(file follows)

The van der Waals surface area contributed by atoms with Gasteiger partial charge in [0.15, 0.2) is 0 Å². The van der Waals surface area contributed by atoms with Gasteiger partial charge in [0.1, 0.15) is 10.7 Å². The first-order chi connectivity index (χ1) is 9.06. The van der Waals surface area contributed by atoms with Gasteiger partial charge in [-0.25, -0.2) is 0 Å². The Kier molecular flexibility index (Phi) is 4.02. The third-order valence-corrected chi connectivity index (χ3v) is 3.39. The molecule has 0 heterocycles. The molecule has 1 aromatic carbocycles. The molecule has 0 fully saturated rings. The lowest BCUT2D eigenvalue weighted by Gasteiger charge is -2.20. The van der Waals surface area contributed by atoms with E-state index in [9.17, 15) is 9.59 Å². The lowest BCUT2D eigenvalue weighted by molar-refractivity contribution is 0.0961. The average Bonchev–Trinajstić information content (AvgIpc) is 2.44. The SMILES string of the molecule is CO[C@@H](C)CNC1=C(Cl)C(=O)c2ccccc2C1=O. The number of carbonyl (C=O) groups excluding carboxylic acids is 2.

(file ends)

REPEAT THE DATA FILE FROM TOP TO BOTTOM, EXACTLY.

The van der Waals surface area contributed by atoms with Gasteiger partial charge in [0.15, 0.2) is 0 Å². The van der Waals surface area contributed by atoms with Gasteiger partial charge in [0.1, 0.15) is 10.7 Å². The first-order chi connectivity index (χ1) is 9.06. The van der Waals surface area contributed by atoms with Gasteiger partial charge in [-0.25, -0.2) is 0 Å². The Kier molecular flexibility index (Phi) is 4.02. The third-order valence-corrected chi connectivity index (χ3v) is 3.39. The molecule has 0 heterocycles. The molecule has 1 aromatic carbocycles. The molecule has 0 fully saturated rings. The lowest BCUT2D eigenvalue weighted by Gasteiger charge is -2.20. The van der Waals surface area contributed by atoms with E-state index in [9.17, 15) is 9.59 Å². The lowest BCUT2D eigenvalue weighted by molar-refractivity contribution is 0.0961. The average Bonchev–Trinajstić information content (AvgIpc) is 2.44. The SMILES string of the molecule is CO[C@@H](C)CNC1=C(Cl)C(=O)c2ccccc2C1=O. The number of carbonyl (C=O) groups excluding carboxylic acids is 2.